Three generations of Lincoln Capri luxury sedans were powered by V8s with a displacement of 5.2 to 7 liters. The 1958 Capri sedan was 5,817 mm long.
The 1950s are among the most important and frequently cited in American automotive history. Three generations of Capri models were produced by the Lincoln division of the Ford Motor Company during this time. Capri was named after an Italian island in the Bay of Naples. In 1952, the Capri became an independent model line and ranked among the first models of the Lincoln brand. Following the introduction of the Lincoln Premiere and Continental brands in 1956, the Capri replaced the Cosmopolitan models.
The design of the first two generations of the Capri model was overseen by William Schmidt, who began working at Ford in 1940 and went through stylistic studies for the Ford, Lincoln and Mercury brands. His first task was to redesign the front of the Lincoln models of 1950 and 1951. The third generation of Capri models was designed by John Najjar (1918-2011). He worked for Ford for over 40 years, and his lesser-known works included the design of the first prototype Ford Mustang. In the 1950s, car design was hit by a wave of fashion caused by the Space Race and advances in rocket technology.
First generation (1952-55)
The first generation Lincoln Capri was launched in the 1952 model year, and its rivals in the US market were the Cadillac Series 62, Chrysler New Yorker and Packard Patrician. The Capri did very well, selling 14,342 in its first release and nearly twice as many in the 1953 model year (26,640). The Cosmopolitan style easily surpassed its “stable companion” in sales. The model range included a four-door sedan with a wheelbase of 3,124 mm and dimensions of 5,438 x 1,968 x 1,593 mm (LxWxH), a two-door hardtop coupe (pictured) and a convertible. Typical of the 1952 and 1953 models were angled side vents with a horizontal ridge from the front wheel arches to the rear bumper. The front was dominated by a large chrome bumper and large vertical members that housed the headlights. Later, navel-shaped protrusions appeared on the bumper. On the front bumper, the Capri had a narrow space that fed air to the radiator. The combined rear lights were mounted vertically on the rear fenders and connected to the rear bumper.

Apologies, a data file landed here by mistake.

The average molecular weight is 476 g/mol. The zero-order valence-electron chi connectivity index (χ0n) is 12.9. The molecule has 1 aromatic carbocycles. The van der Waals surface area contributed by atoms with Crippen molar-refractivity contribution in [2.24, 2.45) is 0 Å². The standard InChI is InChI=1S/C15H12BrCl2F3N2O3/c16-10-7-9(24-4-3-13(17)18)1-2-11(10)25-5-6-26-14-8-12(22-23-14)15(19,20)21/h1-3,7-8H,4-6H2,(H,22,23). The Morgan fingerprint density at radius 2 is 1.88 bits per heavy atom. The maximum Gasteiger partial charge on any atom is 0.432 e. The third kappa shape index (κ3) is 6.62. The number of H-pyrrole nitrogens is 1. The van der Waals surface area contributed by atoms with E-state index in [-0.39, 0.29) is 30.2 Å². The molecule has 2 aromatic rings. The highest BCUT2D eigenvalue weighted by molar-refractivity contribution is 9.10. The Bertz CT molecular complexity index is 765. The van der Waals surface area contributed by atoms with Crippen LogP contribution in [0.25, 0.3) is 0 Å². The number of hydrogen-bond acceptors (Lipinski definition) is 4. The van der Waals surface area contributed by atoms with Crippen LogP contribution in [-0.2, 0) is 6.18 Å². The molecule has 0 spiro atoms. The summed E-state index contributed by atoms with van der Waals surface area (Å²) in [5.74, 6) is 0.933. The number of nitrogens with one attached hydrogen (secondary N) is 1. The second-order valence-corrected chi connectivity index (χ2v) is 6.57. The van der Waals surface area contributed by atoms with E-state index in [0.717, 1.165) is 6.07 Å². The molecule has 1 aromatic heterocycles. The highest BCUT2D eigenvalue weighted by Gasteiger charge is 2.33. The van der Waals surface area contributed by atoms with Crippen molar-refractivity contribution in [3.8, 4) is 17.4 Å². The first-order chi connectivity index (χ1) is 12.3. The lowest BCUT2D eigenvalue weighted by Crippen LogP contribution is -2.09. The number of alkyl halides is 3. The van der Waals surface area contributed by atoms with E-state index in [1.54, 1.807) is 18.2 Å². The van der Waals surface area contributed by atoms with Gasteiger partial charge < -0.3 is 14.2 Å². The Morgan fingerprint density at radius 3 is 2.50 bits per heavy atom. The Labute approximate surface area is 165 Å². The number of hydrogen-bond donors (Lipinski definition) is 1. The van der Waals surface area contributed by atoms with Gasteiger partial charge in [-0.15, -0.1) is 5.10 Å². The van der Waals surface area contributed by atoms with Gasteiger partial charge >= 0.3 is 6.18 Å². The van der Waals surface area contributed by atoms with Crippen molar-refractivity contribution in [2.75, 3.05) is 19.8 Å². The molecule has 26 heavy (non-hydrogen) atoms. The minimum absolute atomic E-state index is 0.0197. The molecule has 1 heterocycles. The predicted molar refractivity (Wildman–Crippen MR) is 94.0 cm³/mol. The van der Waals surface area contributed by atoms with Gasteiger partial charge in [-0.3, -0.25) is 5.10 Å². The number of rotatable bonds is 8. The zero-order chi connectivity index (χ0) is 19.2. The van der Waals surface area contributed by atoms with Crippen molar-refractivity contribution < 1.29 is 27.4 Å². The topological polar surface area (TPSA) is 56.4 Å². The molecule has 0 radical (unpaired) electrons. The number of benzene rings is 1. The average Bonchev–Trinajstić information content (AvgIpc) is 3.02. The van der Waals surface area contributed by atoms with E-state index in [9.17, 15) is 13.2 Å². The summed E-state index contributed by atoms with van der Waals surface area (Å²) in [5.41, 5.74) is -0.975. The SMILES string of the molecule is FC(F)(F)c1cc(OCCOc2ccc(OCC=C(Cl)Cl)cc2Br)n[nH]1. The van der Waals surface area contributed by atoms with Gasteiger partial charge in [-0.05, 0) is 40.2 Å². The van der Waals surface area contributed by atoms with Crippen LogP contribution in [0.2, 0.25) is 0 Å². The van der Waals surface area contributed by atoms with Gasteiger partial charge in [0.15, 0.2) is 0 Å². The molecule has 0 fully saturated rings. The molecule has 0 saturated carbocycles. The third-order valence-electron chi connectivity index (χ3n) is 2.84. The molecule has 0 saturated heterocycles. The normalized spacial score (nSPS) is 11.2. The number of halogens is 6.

Above the front bumper, the 1952 Capri had a narrow slot that fed air to the radiator.
The Lincoln Capri was powered by a new eight-cylinder Lincoln Y-block fork with a 90-degree cylinder opening angle, OHV transmission and displacement of 5,204 cc.3. The engine had a maximum power of 163 hp (120 kW) at 3,900 rpm and a torque of 385 Nm was transmitted to the rear wheels via a four-speed Hydra-Matic automatic transmission. Capri 1952 weighing 1,960 kg reached a speed of up to 158 km / h. The cost of the convertible is 3,665 US dollars, which was a price comparable to the competition.
In the 1953 model year, almost nothing changed, except that all models had hub-shaped protrusions on the front bumper. The year 1954 brought a simplification of the front bumper (its upper part no longer had a break in the middle) and the decorative pieces on the sides also changed. In 1954, Lincoln achieved a record number of Capri cars sold (29,552 units). For the 1955 model year, the Capri received a new 5.6 liter V8 engine with increased compression and a peak output of 228 hp (168 kW). The Ford Turbo-Drive automatic transmission was a three-speed. Three body versions continued to be offered: hardtop coupé, cabriolet (photo) and sedan. The most important stylistic change for the 1955 models was the replacement of the narrow chrome headlight frames with wider frames in the car’s color. The first generation Capri cars were among the first to offer automatic headlights. In 1955, 23,673 Capris were sold, which was 87% of all Lincoln cars sold.
The 1953 Lincoln Capri Special Custom Convertible had hubcaps on the bumper.